Obama’s “You Can Keep Your Plan” Promise Regarding the Affordable Care Act

Image courtesy of recycledminds.com

Image courtesy of recycledminds.com

 

Just found this article about Obamacare on CSMonitor.com:

At the root of the dispute is this: The Obamacare law allows people to keep health plans they had before the law was passed, if those plans still exist. But in many cases, the plans have evolved since the law’s 2010 passage – due, at least in part, to minimum benefits mandated in the new law. That has prompted many Americans to feel misled by the president.

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Confusing New Change of Rules for Obamacare

Photo courtesy of vanhookc via Flickr

Photo courtesy of Vanhookc via Flickr

 

From the “New York Times:”

Of the 13 states that have so far said they will allow consumers to renew canceled plans, all but four are led by Republican governors and have generally been opposed to the new health care law.

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Fox News and the true stories of two purported Obamacare ‘victims’

The Secular Jurist

The nationwide Fox News dragnet to find and publicize anyone who might have been adversely affected by the Affordable Care Act (i.e. Obamacare) keeps getting derailed by diligent reporters armed with facts.  Here are two recent examples which blew up in their right-wing propagandist faces:

From:  Fox News Finds A Victim — Of Republicans’ Obamacare Sabotage

Fox host Elisabeth Hasselbeck welcomed guest Tammy Fiechtner onto the November 1 Fox & Friends to discuss a letter she received from her insurer explaining that she’s being automatically moved to a new insurance plan. Hasselbeck hyped “what’s being called the Obamacare coverage gap,” saying, despite the letter, that she “hasn’t gotten a new plan. In fact, she doesn’t have coverage at all.” Fiechtner’s comments shed more light on her predicament; the new plan she was being moved to had a similar premium, but a higher deductible. Fiechtner then explained that after exploring her options…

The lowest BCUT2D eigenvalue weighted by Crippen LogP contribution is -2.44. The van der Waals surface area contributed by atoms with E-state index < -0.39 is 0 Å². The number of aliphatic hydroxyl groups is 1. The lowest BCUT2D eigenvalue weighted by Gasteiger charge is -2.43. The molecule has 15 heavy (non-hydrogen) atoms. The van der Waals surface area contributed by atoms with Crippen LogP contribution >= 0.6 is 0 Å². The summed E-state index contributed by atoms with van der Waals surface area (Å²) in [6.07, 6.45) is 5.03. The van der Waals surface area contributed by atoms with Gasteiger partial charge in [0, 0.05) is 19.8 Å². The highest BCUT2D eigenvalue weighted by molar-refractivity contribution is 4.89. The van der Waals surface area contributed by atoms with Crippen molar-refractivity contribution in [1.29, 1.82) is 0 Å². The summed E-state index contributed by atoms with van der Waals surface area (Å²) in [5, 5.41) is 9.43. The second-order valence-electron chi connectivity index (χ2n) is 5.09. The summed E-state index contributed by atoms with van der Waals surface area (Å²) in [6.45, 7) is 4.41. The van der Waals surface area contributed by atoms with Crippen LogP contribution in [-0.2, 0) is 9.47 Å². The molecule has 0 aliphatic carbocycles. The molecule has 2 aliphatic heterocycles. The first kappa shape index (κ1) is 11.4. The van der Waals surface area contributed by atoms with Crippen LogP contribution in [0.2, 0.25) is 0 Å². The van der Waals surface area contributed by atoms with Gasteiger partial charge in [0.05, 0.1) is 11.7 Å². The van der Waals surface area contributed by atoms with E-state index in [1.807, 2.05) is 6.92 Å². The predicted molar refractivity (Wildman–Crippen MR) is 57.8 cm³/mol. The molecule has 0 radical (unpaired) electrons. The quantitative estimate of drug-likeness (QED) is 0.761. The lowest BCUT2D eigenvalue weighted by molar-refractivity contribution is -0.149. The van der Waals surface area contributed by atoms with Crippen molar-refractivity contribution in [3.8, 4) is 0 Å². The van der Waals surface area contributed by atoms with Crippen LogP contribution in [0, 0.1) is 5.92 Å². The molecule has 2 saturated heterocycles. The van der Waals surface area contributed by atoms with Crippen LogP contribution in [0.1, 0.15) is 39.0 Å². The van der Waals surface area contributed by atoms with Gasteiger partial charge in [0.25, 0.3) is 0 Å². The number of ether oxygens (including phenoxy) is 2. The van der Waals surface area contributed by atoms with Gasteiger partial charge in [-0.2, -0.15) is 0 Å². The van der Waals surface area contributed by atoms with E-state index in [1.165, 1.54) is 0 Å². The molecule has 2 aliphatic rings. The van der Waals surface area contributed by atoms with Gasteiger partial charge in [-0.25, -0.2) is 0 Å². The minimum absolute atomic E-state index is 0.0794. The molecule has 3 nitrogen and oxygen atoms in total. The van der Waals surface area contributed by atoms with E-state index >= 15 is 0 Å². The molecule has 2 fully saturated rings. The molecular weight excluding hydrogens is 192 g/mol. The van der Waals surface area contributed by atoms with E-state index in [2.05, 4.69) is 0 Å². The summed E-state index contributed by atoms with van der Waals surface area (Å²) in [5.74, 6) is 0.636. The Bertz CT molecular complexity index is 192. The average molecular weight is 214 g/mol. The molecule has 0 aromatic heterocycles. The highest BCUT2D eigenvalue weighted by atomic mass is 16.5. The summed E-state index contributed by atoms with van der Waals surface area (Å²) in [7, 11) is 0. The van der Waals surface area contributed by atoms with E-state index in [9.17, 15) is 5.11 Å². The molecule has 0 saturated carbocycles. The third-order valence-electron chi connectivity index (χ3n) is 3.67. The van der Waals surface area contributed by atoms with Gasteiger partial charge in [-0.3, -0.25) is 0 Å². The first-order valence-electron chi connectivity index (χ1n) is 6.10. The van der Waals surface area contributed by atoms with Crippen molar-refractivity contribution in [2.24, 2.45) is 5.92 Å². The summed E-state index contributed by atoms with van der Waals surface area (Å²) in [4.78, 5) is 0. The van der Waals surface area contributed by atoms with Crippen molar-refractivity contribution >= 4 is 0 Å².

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Don’t Take the Right-Wing Media’s Word For It About Obamacare

Sean Hannity of Fox News - courtesy of http://jimsconservativecommentary.blogspot.com

Sean Hannity of Fox News – courtesy of jimsconservativecommentary.blogspot.com

 

On Rachel Maddow’s blog (from The Rachel Maddow Show on MSNBC), there’s an article about how the right-wing media is still working on ways to sabotage Obamacare’s success. It seems that they are resorting to telling straight-up lies about it at this point.

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Obamacare Allowed Oregon to Cut Its Uninsured Population By 10 Percent Already

Photo courtesy of www.health.com

Photo courtesy of health.com

 

ThinkProgress.org has recently published an article about the success of Obamacare (aka Affordable Care Act) in Oregon, and it’s very encouraging:

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10 Reasons to Love Obamacare

Photo courtesy of drexel.edu

Photo courtesy of drexel.edu

 

About Pres. Obama’s new health care plan, Care2 says:

“The Patient Protection and Affordable Care Act is called that for a reason. Otherwise known as Obamacare, it protects patients from HMOs’ common abusive tactics and makes health insurance more affordable.”

Here are 10 reasons why you should feel good about Obamacare (and not listen to Republicans) –